3. says

    Wonderful piece, Doug, and I really enjoyed revisiting the DBQ “Oberlin” album thanks to your feature on Ron Crotty. Although he doesn’t play it often, you might add trombonist Andy Martin to your list of bass trumpet players.

  4. Jon Foley says

    Even with the less-than-optimal audio, Ron Crotty’s bass playing is a revelation. I wish we had been able to hear him as well on the early Brubeck records. Frankly, I’d rather listen to him than several of the more prominent younger players around (names available upon request).
    Phipps sounds really good, too.

  5. Peter Kountz says

    Thank you, once again, for your wonderful posts, this time the “Crotty, Corman and Phipps” from April 29. I was struck with the rich similarities of this trio with The Rob McConnell trio, the one with Ed Bickert and Don Thompson (playing bass, not piano).Frank Phipps has a wonderfully relaxed,lyrical and fluid sound, much like McConnell’s playing on the trio albums. And there is a fascinating relationship between the bass trumpet and valve trombone and Phipps’ playing confirms this.
    Thanks again.

  6. says

    Ron and Frank are delightful gents and musical compatriots. Folks who are interested in the trio can always go to the http://www.tonycorman.com web site for updates.
    I’m also tracking a couple of other projects there, including music I’ve composed for Alan Ginsberg’s “Howl.” (This with a quintet, not the trio). Hope to pay it in Nov, but man, so far it’s an uphill battle…

  7. Fred Jardin says

    Saw Ron today sittin’ in with the All-Star band at the Oakland Museum.
    It was Ron Crotty on bass, Allen Klein on guitar, Brian Cooke and Bliss Rodriguez shared duty on piano.
    It was an afternoon party for the crew at the museum cafe. The place is going to close for renovations.

  8. Paul Wood says

    First got to know Ron Crotty at the Black Hawk in 1948 when we left our books and drawing boards behind in Berkeley to listen to the Brubeck Trio. Ron, Cal Tjader and, of course, Dave Brubeck made great music together. In between those evenings we wore out 45 rpm records while bent over the drawing board knocking out our latest designs at Cal. I’m so pleased to see that guys my age are still making music. I guess jazz keeps one young. I hope so, I listen to it a large part of every day.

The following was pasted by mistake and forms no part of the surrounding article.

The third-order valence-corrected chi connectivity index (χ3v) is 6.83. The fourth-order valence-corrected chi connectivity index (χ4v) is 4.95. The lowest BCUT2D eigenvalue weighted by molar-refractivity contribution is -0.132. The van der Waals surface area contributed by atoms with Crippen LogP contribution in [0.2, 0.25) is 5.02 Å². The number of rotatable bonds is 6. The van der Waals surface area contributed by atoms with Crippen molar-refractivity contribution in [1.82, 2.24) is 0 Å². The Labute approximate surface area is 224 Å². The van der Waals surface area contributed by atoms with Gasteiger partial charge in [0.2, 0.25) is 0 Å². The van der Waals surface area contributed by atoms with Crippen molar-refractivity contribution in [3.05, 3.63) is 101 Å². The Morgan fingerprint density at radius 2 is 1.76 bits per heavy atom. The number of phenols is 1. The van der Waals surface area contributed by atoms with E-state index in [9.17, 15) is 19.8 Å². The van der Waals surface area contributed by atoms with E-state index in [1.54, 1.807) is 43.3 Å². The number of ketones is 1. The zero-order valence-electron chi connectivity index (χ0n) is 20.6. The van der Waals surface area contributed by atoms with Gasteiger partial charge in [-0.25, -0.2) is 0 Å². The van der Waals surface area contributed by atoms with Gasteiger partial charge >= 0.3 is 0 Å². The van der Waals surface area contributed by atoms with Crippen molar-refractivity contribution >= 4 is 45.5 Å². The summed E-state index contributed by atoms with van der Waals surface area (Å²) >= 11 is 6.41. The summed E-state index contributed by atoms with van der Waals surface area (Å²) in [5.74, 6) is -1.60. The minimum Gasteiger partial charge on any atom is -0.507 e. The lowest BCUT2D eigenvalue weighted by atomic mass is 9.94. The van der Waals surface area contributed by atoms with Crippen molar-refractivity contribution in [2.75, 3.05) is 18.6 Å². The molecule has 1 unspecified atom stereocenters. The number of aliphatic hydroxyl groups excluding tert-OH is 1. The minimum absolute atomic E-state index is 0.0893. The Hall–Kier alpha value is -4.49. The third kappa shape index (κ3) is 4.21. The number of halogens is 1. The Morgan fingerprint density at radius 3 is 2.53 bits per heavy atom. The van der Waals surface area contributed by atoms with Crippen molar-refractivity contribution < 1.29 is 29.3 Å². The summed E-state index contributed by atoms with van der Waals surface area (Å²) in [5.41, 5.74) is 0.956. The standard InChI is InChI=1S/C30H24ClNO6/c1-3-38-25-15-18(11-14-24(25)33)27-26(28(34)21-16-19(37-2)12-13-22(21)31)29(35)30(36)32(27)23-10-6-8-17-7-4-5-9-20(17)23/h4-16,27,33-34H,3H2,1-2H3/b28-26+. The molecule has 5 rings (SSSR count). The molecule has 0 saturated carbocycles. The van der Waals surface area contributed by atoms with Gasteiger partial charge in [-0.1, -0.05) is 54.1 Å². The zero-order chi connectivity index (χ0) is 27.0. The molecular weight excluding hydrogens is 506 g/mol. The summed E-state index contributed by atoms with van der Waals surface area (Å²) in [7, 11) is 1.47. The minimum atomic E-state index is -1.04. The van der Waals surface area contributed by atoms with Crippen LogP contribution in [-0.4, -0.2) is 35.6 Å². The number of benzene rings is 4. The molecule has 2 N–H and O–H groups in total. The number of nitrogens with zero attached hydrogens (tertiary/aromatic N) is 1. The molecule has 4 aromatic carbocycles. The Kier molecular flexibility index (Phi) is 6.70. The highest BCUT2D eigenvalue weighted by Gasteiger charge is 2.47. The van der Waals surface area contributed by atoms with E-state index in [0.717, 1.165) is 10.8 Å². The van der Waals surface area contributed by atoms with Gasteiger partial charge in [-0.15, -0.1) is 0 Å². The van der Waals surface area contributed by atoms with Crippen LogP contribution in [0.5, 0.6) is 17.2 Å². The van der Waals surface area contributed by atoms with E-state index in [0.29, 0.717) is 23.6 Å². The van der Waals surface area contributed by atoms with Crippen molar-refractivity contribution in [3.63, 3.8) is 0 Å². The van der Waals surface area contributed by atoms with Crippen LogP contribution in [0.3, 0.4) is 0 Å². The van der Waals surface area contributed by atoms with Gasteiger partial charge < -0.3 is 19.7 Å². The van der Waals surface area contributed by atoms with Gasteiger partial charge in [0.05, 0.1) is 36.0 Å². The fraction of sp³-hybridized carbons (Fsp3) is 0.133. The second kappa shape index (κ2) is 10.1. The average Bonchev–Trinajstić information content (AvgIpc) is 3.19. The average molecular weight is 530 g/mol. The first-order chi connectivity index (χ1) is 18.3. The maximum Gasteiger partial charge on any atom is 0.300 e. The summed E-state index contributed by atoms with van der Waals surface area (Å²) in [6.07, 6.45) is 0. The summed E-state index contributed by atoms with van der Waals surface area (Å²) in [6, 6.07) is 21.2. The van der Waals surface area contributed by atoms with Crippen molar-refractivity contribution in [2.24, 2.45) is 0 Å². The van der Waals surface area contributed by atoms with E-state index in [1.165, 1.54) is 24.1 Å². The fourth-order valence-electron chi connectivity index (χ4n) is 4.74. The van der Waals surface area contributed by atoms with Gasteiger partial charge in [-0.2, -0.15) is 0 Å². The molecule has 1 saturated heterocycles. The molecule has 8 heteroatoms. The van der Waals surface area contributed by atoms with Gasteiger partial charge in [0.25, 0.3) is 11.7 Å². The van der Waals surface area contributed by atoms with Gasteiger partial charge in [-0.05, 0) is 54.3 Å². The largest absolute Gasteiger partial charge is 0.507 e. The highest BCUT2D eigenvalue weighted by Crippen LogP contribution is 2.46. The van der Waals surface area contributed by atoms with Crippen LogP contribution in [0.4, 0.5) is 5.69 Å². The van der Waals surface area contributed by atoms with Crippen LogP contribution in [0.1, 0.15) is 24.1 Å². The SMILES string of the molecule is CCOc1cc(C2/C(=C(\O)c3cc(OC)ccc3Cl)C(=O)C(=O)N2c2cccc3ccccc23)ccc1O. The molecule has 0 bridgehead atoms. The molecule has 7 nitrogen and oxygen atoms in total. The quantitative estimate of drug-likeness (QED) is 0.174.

9. Ray H, Bournemouth, England says

    Jazz At Oberlin was the first jazz lp we had in my house when my older brother was sent abroad in the R.A.F and for a year it was the only lp we had, so i got to know every song real well. tell Ron thanks he helped open up the whole world of jazz to me. I wish him well.

  10. Carol Wehrwein Thomas says

    Ron Crotty and I were in the same fifth-sixth grade class in 1940-1941 in an elementary school in Oakland, CA, when Ron had flaming red hair and, at the time, no outward sign of musical talent!

  11. John Hawkridge says

    I just saw Ron today. He’s a fellow gardener at a community garden in Berkeley. He told me the trio has been working on a new cd which should be ready soon and is looking forward to playing at the Oakland Museum (Wed. thru Sun.) again once it opens in May(?).
    BTW, Ron can grow tomatoes and squash (almost) as good as he thumps out a tune!

  12. vanessa stafford says

    I met Ron Crotty when I was around 21 or so. He lived in Live Oak (CA) with two other musicians. We were talking about RAW garlic and decided to eat some and go to the local 7-11 and get really close to the clerk and see if we could bowl him over. We went in together and I saw Ron lean real close to the 7-11 clerk,and ask him where the potatoe chips were. but nothing happened. The clerk made no signs that anything was unusual. But I was laughing at Rons’ brazen attempt. You had to have seen it.

  13. says

    Ron and I played at the Oakland Museum every Sunday for 5 years. I’m a jazz guitarist and a close friend of Ron’s.
    I met Ron Crotty in January, 1974. He was living in Santa Cruz, California and playing in a trio with our good friend, Davis Ramey (a fantastic jazz guitarist of rare musical and technical ability). I was 24 years old, Ron was 44 (hard to believe that Ron was once 44 –however, he was 44 going on 10 and I was 24 going on 8. Now Ron’s 81 going on 61, and that’s certainly an improvement). Ron was living in another musician’s house (Kirby Leong –we’re all still close friends) and I wound up moving in. Ron was my roommate for about 4 years. What a crazy period that was in my life.